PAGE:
The Fraser Institute (FI) has an amazing observation. The think-tank found:
“That the time between being referred by a general practitioner and seeing a specialist grew to 9.2 weeks from 8.8 weeks in 2006, while the second stage of waiting -- between seeing the specialist and getting the operation -- edged up from nine to 9.1 weeks.”
The Institute has recommendations (drawn from European countries) that would go a ways to solving the problem - user fees, competition with a private system for publicly funded treatment and the establishment of a separate system that would siphon off some of the demand. (In other words a two tier system).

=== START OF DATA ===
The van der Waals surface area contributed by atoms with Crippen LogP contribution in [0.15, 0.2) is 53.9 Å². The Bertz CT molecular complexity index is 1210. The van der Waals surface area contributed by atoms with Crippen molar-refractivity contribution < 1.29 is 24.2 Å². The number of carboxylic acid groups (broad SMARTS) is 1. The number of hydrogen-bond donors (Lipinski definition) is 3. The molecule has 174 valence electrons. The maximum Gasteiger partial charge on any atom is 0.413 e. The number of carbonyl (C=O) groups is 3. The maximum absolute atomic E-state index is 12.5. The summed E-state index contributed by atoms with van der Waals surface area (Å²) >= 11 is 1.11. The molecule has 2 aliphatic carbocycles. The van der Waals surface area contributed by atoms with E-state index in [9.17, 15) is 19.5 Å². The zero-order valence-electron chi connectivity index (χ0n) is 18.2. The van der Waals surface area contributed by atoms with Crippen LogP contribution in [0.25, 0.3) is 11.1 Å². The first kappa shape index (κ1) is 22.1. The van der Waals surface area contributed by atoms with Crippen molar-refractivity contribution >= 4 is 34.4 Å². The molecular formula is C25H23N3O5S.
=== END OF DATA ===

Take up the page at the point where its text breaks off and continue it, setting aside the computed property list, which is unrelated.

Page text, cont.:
But we don’t have to look to Europe for solutions, just the closest strip mall and the veterinarian clinic and dentists office. In these healthcare fields we have competition and we aren’t held to ransom by government unions.
What's the cost to society of people in waiting rooms, in waiting for diagnosis and waiting for treatment?
Last week, sadly, I took my beloved (but elderly) pooch to the vet, to discover why he was losing weight.
That same day he had blood tests, x-ray and ultra-sound. Neither I nor my dog had to wait and agonize as to his status.
Because the invisible hand of the free market has made sure that in the veterinarian business there are enough human resources with the right skills backed up by the right technology to deliver what the customer wants for their pets.
The profit motive may not suit some people's philosophy, but it does a heck of a job delivering services to our pets.
I encourage you to visit this link for more.